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Report: Workers also leaving government jobs in big numbers

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MADISON (WKOW) -- Wisconsin saw the biggest exodus of public workers for non-retirement reasons in 20 years, according to a new report released Thursday.

The Wisconsin Policy Forum found, in 2021, 17,646 workers left jobs that pay into the Wisconsin Retirement System (WRS.) The forum found that was the most departures since at least 2002 when focusing solely on reasons other than retirement, disability or death.

The WRS currently includes more than 250,000 government workers, including teachers, police officers, university employees and prison guards. The pension fund, which is the 13th-biggest in the U.S., includes staff from all Wisconsin school districts, all counties except Milwaukee County, and nearly all cities except Milwaukee.

The numbers reveal public employers in Wisconsin are experiencing the same challenges as businesses across the state.

The policy forum's research found most of the openings have been replaced, but the changes have led to a shift toward younger, less experienced workers filling those public positions.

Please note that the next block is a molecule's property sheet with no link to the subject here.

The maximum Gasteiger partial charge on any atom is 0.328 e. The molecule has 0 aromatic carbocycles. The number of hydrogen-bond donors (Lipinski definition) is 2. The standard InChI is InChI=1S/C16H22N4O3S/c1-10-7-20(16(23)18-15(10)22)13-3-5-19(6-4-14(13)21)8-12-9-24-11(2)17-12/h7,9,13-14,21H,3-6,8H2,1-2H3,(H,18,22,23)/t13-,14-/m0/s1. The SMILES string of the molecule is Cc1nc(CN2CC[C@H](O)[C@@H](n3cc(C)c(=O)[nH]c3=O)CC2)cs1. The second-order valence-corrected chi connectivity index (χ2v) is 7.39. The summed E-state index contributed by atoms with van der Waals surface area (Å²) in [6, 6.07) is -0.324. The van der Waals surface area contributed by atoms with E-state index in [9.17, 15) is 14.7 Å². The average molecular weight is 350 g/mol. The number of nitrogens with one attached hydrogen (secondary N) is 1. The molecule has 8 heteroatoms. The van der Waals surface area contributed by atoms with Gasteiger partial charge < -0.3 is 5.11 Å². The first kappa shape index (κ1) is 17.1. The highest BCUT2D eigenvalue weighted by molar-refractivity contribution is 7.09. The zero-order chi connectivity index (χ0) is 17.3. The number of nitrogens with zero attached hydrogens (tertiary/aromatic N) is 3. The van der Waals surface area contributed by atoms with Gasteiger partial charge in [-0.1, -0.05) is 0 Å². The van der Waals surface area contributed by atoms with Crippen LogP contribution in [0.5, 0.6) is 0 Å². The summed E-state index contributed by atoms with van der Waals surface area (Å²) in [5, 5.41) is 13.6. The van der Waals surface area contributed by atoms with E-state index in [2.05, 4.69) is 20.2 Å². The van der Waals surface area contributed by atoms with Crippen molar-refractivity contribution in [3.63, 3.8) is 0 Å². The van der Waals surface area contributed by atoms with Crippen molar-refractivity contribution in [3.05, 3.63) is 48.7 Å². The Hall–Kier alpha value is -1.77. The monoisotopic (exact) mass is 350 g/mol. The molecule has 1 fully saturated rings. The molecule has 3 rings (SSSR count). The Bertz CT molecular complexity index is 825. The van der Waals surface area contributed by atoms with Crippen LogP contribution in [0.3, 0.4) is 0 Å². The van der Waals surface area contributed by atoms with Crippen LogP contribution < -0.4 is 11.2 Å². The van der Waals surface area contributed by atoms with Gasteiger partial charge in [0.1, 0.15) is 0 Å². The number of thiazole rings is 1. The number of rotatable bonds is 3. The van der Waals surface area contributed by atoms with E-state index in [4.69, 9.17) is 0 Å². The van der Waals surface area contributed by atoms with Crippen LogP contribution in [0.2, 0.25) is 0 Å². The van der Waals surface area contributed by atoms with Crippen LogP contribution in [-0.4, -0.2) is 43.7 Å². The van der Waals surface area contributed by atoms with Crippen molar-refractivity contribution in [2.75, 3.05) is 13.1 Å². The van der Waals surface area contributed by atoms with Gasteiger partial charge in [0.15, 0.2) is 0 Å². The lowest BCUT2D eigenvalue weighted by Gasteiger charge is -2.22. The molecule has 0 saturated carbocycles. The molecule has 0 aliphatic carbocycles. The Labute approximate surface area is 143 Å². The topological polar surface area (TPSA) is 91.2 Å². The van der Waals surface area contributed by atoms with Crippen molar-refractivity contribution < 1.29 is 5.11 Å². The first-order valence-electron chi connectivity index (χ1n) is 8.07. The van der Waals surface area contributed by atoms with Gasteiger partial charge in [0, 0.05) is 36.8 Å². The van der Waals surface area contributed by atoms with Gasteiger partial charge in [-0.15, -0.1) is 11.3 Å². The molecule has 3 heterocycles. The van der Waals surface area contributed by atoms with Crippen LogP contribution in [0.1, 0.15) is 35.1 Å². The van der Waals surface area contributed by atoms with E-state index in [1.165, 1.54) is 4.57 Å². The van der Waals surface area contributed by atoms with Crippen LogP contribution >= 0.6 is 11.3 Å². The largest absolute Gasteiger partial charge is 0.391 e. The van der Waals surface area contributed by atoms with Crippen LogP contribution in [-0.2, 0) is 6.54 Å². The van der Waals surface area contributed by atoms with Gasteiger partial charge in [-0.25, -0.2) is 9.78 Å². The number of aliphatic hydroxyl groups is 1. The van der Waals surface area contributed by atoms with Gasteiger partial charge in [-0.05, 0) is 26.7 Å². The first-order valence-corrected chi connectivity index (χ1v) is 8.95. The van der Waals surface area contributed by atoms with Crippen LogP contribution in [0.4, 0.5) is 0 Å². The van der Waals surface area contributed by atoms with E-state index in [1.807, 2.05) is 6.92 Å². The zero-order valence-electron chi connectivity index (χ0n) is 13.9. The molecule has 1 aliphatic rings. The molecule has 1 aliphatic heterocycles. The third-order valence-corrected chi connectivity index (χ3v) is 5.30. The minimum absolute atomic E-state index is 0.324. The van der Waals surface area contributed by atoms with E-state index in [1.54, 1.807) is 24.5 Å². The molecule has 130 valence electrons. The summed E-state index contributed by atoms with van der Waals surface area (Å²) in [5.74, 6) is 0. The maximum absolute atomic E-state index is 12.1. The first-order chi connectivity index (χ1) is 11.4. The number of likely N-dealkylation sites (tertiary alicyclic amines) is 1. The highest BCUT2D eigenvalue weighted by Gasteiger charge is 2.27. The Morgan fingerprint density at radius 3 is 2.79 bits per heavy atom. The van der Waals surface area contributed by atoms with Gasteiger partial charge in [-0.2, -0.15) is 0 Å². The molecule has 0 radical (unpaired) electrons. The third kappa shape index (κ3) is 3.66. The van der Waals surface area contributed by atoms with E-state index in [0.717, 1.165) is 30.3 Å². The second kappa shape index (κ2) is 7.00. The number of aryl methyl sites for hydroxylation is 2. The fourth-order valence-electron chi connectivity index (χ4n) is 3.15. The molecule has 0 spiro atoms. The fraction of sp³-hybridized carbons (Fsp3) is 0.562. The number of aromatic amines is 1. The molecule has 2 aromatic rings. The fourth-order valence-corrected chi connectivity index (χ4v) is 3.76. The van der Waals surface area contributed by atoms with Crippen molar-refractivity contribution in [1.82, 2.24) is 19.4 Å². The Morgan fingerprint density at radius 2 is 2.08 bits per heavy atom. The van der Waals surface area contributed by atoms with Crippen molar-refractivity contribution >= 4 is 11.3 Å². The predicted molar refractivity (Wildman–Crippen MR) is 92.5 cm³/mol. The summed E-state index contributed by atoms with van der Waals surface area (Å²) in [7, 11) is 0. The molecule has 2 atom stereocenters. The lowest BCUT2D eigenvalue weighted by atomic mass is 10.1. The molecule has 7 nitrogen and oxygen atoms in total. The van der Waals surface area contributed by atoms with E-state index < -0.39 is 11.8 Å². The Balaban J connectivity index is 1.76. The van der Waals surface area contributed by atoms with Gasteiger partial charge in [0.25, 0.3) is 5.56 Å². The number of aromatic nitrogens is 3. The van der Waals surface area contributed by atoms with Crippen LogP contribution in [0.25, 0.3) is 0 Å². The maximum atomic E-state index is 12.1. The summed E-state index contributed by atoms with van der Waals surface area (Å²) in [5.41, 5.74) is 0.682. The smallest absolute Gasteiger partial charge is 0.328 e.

In 2010, the average age of active WRS members was 46 years old. By 2021, the average age decreased to 44.6 years old, the youngest since 2003.

Overall, forum researchers tallied 80,865 WRS members in 2021 with at least 15 years of service, which was the lowest total since 2003.

That can have a mixed effect, the report found. While the loss of experience can hurt the quality of services provided, an influx of younger workers means cheaper salaries and, in turn, lower costs for taxpayers.

As those younger workers find their footing, they could also bring a more open-minded approach to new technologies and processes that allow agencies to operate more efficiently. 

As for long-term solutions, researchers noted state lawmakers might need to revisit funding for state agencies and local governments, in order to supplement higher salaries that could attract and retain workers. The trade-off there is long-term growth of government spending, although the state currently is projected to have a surplus of more than $5 billion.

Other possible solutions listed by the report include more workplace flexibility, and more shared services between governmental agencies. 

Capitol Bureau Chief

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